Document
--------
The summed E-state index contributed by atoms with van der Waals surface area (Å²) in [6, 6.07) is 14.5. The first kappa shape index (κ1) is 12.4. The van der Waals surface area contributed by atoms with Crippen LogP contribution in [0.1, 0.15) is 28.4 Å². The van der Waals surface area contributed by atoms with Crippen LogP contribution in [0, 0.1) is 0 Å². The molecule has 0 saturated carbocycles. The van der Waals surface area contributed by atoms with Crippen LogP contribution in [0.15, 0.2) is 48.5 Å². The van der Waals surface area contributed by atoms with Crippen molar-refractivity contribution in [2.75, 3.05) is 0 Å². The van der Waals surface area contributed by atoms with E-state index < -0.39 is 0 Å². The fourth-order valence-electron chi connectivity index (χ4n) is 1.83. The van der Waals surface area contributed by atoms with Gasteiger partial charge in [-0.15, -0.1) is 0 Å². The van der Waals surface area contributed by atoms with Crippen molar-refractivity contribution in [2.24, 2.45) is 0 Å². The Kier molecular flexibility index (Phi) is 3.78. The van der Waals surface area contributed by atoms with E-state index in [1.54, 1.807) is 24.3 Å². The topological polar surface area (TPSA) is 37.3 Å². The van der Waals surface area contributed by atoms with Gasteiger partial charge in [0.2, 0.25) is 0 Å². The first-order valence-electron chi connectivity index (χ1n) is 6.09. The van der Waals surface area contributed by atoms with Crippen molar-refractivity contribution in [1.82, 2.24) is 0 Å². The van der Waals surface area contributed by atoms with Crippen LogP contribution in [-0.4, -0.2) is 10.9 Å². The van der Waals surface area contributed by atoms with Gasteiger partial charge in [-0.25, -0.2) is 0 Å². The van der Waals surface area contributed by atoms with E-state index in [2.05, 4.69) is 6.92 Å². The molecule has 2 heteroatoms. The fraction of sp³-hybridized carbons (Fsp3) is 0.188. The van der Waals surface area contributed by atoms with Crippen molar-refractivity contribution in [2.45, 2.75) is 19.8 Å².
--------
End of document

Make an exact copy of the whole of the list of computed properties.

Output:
The summed E-state index contributed by atoms with van der Waals surface area (Å²) in [6, 6.07) is 14.5. The first kappa shape index (κ1) is 12.4. The van der Waals surface area contributed by atoms with Crippen LogP contribution in [0.1, 0.15) is 28.4 Å². The van der Waals surface area contributed by atoms with Crippen LogP contribution in [0, 0.1) is 0 Å². The molecule has 0 saturated carbocycles. The van der Waals surface area contributed by atoms with Crippen LogP contribution in [0.15, 0.2) is 48.5 Å². The van der Waals surface area contributed by atoms with Crippen molar-refractivity contribution in [2.75, 3.05) is 0 Å². The van der Waals surface area contributed by atoms with E-state index < -0.39 is 0 Å². The fourth-order valence-electron chi connectivity index (χ4n) is 1.83. The van der Waals surface area contributed by atoms with Gasteiger partial charge in [-0.15, -0.1) is 0 Å². The van der Waals surface area contributed by atoms with Crippen molar-refractivity contribution in [2.24, 2.45) is 0 Å². The Kier molecular flexibility index (Phi) is 3.78. The van der Waals surface area contributed by atoms with E-state index in [1.54, 1.807) is 24.3 Å². The topological polar surface area (TPSA) is 37.3 Å². The van der Waals surface area contributed by atoms with Gasteiger partial charge in [0.2, 0.25) is 0 Å². The first-order valence-electron chi connectivity index (χ1n) is 6.09. The van der Waals surface area contributed by atoms with Crippen molar-refractivity contribution in [1.82, 2.24) is 0 Å². The van der Waals surface area contributed by atoms with Crippen LogP contribution in [-0.4, -0.2) is 10.9 Å². The van der Waals surface area contributed by atoms with Gasteiger partial charge in [-0.25, -0.2) is 0 Å². The van der Waals surface area contributed by atoms with E-state index in [2.05, 4.69) is 6.92 Å². The molecule has 2 heteroatoms. The fraction of sp³-hybridized carbons (Fsp3) is 0.188. The van der Waals surface area contributed by atoms with Crippen molar-refractivity contribution in [2.45, 2.75) is 19.8 Å².